…So, head and selves spinning, we descend/ascend into the “Proverbs of Hell”. What can be said about reading these writings madly which the proverbs themselves don’t already say better? Perhaps that, as a Mad person, reading what Bloom describes as “unmatched in literature for their shock value” felt like a homecoming, a place of validation, a tract of Mad kinship[10]. Given the way The Marriage illustrates how to read the bible “in its infernal sense”, how it valorises those who make new meaning from artistic engagement and dialogue as mental warfare; how it criticises those who represent “priesthood” for appropriating the inspired revelations of the visionary and turning them into Dogma…given all of that, it feels like folly to create my own imposition on the proverbs in a dogmatising manner. For me they rather encapsulate the way in which Blake’s writing is felt as instinct and energy, in the gut as much as the head. They open the mind and the senses outwards, collapsing assumed truths and mocking received knowledge. I feel a recognition of my own madness within them, in an adjacent rather than an aligned manner; that is what makes the “proverbs” so powerful to me, they achieve a representation of a mad mind that others can find kinship through the reading and absorbing of…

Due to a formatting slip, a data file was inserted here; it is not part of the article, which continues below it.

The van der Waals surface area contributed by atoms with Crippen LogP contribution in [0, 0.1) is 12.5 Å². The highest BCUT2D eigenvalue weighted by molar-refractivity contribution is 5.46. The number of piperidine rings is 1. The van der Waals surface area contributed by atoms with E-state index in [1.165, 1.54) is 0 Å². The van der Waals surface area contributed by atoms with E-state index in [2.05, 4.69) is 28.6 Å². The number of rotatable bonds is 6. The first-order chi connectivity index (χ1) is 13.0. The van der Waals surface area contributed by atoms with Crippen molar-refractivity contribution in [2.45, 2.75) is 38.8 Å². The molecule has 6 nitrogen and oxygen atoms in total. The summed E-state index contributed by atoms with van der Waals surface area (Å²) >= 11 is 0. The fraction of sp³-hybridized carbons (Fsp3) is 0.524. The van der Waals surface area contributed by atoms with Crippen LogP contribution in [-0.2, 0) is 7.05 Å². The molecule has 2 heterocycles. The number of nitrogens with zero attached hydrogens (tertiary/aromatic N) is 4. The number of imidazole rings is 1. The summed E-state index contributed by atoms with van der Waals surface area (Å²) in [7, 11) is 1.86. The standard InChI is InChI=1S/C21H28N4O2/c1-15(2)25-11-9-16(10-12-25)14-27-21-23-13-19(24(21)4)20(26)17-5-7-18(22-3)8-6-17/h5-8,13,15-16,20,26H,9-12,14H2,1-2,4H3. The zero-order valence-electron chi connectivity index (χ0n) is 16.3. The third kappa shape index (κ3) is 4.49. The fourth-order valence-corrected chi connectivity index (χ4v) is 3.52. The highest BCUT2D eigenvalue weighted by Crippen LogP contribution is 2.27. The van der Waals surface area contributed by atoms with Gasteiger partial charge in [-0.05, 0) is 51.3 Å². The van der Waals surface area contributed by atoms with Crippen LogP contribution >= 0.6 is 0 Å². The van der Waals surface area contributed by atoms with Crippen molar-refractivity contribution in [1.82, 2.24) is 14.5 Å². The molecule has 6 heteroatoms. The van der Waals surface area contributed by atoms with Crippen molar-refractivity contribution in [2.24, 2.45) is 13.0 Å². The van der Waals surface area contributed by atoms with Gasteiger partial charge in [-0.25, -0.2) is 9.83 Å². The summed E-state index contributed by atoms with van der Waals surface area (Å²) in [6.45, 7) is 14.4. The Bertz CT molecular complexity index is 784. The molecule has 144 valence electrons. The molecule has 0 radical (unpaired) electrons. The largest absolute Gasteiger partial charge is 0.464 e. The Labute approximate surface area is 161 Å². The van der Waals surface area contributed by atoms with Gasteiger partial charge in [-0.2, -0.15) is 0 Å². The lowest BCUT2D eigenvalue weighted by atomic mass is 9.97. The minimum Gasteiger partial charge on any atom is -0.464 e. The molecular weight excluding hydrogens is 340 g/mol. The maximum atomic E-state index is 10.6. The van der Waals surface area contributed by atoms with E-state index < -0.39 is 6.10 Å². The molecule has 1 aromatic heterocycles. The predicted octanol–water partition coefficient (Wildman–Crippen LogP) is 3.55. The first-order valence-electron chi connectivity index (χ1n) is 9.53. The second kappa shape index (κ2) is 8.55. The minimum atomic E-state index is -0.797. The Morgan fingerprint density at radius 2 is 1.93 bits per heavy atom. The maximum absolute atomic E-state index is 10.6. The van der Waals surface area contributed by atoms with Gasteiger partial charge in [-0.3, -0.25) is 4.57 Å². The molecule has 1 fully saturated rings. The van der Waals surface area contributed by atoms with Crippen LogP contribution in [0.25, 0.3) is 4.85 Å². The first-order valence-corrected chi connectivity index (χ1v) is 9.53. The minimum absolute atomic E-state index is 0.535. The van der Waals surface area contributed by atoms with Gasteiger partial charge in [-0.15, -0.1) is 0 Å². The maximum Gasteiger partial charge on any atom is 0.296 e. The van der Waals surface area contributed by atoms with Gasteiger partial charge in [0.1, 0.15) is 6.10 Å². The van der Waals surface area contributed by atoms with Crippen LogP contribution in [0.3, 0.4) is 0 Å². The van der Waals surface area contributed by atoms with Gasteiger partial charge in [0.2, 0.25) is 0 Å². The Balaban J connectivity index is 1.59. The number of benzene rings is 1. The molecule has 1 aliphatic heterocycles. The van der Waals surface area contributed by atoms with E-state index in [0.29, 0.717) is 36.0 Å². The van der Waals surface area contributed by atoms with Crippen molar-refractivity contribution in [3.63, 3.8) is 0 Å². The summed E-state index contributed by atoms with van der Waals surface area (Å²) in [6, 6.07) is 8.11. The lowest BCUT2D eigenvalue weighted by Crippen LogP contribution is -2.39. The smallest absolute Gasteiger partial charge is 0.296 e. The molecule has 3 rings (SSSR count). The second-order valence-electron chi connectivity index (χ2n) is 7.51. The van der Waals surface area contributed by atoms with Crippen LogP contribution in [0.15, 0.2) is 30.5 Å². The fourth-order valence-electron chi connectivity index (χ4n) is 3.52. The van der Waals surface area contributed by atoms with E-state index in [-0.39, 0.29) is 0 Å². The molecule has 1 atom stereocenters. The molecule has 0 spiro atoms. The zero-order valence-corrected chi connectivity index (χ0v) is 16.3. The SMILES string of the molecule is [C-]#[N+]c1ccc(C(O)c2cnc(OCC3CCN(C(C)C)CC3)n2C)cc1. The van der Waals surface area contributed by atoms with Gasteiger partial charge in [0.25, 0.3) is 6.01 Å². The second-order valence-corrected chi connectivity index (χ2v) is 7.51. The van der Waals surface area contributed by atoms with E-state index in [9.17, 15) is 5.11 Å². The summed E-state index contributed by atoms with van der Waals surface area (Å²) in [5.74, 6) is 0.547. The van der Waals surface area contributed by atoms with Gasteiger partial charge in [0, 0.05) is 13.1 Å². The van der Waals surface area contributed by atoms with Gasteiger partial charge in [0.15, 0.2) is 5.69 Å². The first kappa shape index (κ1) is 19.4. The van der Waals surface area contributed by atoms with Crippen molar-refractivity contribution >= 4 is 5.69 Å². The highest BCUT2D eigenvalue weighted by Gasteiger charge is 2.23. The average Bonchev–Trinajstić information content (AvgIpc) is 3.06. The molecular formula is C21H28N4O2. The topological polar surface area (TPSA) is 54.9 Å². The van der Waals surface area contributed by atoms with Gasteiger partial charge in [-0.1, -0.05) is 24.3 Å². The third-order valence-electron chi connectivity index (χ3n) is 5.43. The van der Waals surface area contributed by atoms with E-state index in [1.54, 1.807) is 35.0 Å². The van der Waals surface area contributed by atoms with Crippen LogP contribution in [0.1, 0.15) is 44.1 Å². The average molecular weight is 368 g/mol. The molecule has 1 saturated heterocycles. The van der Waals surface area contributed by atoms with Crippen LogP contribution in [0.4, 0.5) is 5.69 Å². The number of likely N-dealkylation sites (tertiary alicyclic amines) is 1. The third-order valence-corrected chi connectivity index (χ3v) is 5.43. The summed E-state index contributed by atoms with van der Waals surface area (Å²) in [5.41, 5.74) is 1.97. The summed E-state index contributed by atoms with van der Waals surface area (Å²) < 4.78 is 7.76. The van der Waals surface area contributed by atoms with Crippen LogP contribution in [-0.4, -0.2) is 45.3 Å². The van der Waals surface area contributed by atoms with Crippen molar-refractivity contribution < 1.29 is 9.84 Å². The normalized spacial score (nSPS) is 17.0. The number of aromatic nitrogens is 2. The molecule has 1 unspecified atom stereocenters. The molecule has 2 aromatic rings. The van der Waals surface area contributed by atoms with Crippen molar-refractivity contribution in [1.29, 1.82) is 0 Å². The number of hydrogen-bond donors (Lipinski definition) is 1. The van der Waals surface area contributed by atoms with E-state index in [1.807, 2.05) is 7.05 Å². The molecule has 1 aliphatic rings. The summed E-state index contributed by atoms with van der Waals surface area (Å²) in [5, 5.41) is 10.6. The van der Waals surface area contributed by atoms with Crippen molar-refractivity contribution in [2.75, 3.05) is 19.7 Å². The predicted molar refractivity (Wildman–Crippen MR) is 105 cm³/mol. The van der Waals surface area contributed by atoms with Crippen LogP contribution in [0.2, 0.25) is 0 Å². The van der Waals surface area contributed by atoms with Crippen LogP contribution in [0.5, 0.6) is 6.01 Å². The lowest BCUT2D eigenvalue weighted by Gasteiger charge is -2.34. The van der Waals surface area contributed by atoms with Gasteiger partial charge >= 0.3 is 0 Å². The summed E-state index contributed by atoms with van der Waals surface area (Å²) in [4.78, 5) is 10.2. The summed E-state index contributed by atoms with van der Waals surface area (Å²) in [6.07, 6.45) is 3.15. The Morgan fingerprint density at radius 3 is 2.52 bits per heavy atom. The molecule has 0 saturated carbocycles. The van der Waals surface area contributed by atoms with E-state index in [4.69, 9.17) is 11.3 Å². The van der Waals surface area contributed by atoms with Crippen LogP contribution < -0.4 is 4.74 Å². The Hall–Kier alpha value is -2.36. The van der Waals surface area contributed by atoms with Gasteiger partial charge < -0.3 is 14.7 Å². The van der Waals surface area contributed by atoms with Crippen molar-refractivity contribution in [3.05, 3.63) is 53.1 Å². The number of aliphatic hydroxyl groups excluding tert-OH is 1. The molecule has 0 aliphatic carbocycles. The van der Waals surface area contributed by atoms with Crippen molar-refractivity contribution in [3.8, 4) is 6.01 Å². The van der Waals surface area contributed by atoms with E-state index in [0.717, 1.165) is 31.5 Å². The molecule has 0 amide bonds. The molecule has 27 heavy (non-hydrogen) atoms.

…Each time I read through, or scan wildly around the facsimile of Blake’s plates, individual proverbs do stick out, leave the page and enter my eyes as lenses by which I recognise or modify my own histories of visions, voices and thinking. Right now “excess of sorrow laughs, excess of joy weeps” leaps at me as particularly pertinent to common experiences of madness among my peers. While the latter part of the statement has cultural currency, a legitimate reaction to weddings, winnings, achievements and more, the former is much harder to express without attracting negative assumptions. Laughing at a funeral, for example, or at footage of warfare on the rolling news, is enough to attract ire or accusations of mental illness. Yet the sound of such laughter is familiar in the ears of the mad, both for me in my ears as one of my most common non-consensus experiences (and one common it seems among peers), but also in the waiting rooms and wards of the psychiatric machine, emitting from the lungs and the lips of fellow travellers trying to survive through a desperate humour…